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Proposed Rule

Wine Treating Materials and Related Regulations

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Start Preamble

AGENCY:

Alcohol and Tobacco Tax and Trade Bureau.

ACTION:

Notice of proposed rulemaking.

SUMMARY:

The Alcohol and Tobacco Tax and Trade Bureau (TTB) is proposing to amend its regulations pertaining to the production of wine and in particular in regard to the permissible treatments that may be applied to wine and to juice from which wine is made. These proposed amendments are in response to requests from wine industry members to authorize certain wine treating materials and processes not currently authorized by TTB regulations. TTB invites comments on the proposed regulatory changes described in this document, as well as on other wine treatment issues for which regulatory amendments are not proposed in this document.

DATES:

Comments must be received by January 23, 2017.

ADDRESSES:

Please send your comments on this document to one of the following addresses:

  • https://www.regulations.gov (via the online comment form for this document as posted within Docket No. TTB-2016-0010 at Regulations.gov, the Federal e-rulemaking portal);
  • U.S. Mail: Director, Regulations and Rulings Division, Alcohol and Tobacco Tax and Trade Bureau, 1310 G Street NW., Box 12, Washington, DC 20005; or
  • Hand delivery/courier in lieu of mail: Alcohol and Tobacco Tax and Trade Bureau, 1310 G Street NW., Suite 400, Washington, DC 20005.

See the Public Participation section of this document for specific instructions and requirements for submitting comments, and for information on how to request a public hearing or view or obtain copies of the petition and supporting materials.

Start Further Info

FOR FURTHER INFORMATION CONTACT:

Kara Fontaine, Regulations and Rulings Division, Alcohol and Tobacco Tax and Trade Bureau, 1310 G Street NW., Box 12, Washington, DC 20005; phone 202-453-1039, ext. 103.

End Further Info End Preamble Start Supplemental Information

SUPPLEMENTARY INFORMATION:

Background

TTB Authority

Chapter 51 of the Internal Revenue Code of 1986, as amended (IRC), 26 U.S.C. chapter 51, contains provisions concerning the taxation and production of distilled spirits, wines, and beer. The Alcohol and Tobacco Tax and Trade Bureau (TTB) has been delegated authority to promulgate regulations pertaining to wine under Chapter 51 of the IRC. The statutory provisions of the IRC related to the distilled spirits and wine regulations that TTB promulgates include, but are not limited to, the following:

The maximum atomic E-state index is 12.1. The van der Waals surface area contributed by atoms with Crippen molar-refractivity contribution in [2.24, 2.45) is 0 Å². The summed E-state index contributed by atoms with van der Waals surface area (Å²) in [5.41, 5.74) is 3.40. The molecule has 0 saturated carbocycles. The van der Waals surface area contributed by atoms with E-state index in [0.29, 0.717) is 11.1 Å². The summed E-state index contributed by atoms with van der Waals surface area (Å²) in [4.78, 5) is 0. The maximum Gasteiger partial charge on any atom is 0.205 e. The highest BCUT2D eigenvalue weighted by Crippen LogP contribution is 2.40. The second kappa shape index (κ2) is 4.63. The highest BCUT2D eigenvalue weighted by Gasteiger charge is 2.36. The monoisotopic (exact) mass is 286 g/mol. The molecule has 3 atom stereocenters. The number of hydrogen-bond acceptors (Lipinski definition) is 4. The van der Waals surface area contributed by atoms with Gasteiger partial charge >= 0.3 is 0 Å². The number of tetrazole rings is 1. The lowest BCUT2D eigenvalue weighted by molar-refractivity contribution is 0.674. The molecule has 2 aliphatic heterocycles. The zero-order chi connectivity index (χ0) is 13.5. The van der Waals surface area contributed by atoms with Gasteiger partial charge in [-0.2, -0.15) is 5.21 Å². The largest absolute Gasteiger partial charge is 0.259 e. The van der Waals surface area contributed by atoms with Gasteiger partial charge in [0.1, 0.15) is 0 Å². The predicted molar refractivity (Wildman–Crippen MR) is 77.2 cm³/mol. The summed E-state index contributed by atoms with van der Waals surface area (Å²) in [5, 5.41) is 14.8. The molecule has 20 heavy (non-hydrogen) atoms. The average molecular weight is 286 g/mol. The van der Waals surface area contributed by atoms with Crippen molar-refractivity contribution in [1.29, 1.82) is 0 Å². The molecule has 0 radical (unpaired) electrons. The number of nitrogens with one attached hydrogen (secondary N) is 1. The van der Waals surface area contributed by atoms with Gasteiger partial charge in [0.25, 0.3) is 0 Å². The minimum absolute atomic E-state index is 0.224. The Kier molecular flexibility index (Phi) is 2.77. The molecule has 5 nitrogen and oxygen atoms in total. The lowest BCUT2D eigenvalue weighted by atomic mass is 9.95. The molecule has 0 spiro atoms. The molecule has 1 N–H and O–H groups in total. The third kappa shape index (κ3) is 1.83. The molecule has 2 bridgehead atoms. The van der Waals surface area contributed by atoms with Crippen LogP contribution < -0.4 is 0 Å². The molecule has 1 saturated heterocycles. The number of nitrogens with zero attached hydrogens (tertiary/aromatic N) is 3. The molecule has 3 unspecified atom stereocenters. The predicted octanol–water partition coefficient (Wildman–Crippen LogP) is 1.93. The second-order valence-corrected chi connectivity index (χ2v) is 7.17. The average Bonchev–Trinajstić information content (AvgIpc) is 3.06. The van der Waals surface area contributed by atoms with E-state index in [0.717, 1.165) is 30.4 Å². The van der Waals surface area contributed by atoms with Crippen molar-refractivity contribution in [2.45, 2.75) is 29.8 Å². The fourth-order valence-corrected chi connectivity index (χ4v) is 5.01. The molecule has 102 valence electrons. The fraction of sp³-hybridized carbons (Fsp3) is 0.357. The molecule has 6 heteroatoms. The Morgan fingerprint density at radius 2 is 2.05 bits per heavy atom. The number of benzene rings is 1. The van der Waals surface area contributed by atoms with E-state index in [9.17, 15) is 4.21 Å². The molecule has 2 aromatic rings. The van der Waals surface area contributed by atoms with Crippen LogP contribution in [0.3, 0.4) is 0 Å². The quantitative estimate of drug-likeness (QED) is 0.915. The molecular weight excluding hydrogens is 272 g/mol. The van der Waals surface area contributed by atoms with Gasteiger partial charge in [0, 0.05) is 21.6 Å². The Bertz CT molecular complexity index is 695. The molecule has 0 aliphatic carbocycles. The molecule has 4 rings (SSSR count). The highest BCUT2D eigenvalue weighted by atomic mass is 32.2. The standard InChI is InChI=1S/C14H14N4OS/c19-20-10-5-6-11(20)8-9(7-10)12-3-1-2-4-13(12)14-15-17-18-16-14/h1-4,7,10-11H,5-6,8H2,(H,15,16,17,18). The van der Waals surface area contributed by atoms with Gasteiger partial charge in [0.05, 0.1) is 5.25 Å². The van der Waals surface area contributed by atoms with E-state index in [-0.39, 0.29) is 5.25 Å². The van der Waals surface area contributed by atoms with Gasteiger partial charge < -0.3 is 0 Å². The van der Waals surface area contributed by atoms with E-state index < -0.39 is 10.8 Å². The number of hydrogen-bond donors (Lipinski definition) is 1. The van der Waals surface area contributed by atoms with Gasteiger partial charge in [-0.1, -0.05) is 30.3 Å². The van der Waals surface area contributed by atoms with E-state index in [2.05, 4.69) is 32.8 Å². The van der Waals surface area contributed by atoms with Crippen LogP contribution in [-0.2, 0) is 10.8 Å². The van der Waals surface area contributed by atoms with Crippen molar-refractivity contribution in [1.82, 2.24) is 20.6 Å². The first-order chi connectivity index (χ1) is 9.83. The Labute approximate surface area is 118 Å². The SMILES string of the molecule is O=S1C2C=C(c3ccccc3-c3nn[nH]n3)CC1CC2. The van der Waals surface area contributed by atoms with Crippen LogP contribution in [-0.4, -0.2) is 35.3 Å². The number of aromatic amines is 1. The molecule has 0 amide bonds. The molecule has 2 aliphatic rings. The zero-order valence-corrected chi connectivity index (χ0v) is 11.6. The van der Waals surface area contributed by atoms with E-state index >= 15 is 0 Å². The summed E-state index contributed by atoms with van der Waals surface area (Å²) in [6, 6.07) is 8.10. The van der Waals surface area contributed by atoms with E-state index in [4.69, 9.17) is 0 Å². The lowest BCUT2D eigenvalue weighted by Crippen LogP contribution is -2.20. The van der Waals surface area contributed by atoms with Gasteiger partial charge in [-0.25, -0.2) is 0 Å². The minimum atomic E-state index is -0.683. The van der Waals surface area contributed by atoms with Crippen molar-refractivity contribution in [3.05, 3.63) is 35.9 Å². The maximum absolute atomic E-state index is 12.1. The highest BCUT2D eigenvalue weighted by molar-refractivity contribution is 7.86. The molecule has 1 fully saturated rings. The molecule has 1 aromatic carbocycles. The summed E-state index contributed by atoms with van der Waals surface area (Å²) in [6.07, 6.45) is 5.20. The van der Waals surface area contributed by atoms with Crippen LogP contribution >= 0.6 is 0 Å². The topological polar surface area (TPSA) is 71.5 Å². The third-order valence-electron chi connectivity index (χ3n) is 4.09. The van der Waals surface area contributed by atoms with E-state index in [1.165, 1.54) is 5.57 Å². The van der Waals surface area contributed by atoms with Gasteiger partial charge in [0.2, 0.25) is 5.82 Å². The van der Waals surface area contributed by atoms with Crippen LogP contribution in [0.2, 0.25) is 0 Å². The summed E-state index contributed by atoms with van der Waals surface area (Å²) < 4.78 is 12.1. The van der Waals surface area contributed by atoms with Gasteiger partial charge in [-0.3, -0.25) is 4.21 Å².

• Section 5002(a)(4) of the IRC (26 U.S.C. 5002(a)(4)), which defines the term “distiller,” in pertinent part, as including any person who “(A) produces distilled spirits from any source or substance” or “(C) by any process separates alcoholic spirits from any fermented substance * * *.”
  • Section 5171(a) of the IRC (26 U.S.C. 5171(a)), which requires that operations “as a distiller” only be conducted on the bonded premises of a distilled spirits plant by a person who is qualified under subchapter B of chapter 51 of the IRC.
  • Section 5373 of the IRC (26 U.S.C. 5373), which authorizes the promulgation of regulations regarding the type of wine spirits that may be used in wine production.
  • Section 5381 of the IRC (26 U.S.C. 5381), which provides that natural wine is the product of the juice or must of sound, ripe grapes or other sound, ripe fruit, made with such cellar treatment as may be authorized under section 5382.
  • Section 5382(a) of the IRC (26 U.S.C. 5382(a)), which provides that proper cellar treatment of natural wine constitutes those practices and procedures in the United States, of using various methods and materials to correct or stabilize the wine, or the fruit juice from which it is made, so as to produce a finished product acceptable in good commercial practice as prescribed by regulation. Section 5382(c) also authorizes the promulgation of regulations setting forth limitations on the preparation and use of methods and materials for clarifying, stabilizing, preserving, fermenting, and correcting wine and juice.
  • Section 5387(a) of the IRC (26 U.S.C. 5387(a)), which authorizes the production of agricultural wine, classed as “standard agricultural wine,” from agricultural products other than the juice of fruit. Such agricultural wine must be made in accordance with good commercial practice as prescribed by regulation and may be cellar treated in accordance with sections 5382(a) and (c) of the IRC. Also, section 5387(b) prohibits the addition of wine spirits, coloring material or herbs, or other flavoring material (except hops in the case of honey wine) to agricultural wine, as well as the blending together of wines from different agricultural commodities.

The regulations promulgated under the IRC regarding the production of wine are set forth in part 24 of title 27 of the Code of Federal Regulations (27 CFR part 24) and include, but are not limited to, the following provisions:

  • 27 CFR 24.10, which contains the definitions of certain terms used in 27 CFR part 24.
  • 27 CFR 24.225, which sets forth rules under which proprietors of a bonded wine premises may withdraw and receive spirits without payment of tax from the bonded premises of a distilled spirits plant and add the spirits to natural wine on bonded wine premises.
  • 27 CFR 24.246, which includes a table that lists the materials authorized for the treatment of wine and juice.
  • 27 CFR 24.247, which includes a table that lists materials authorized for the treatment of distilling material.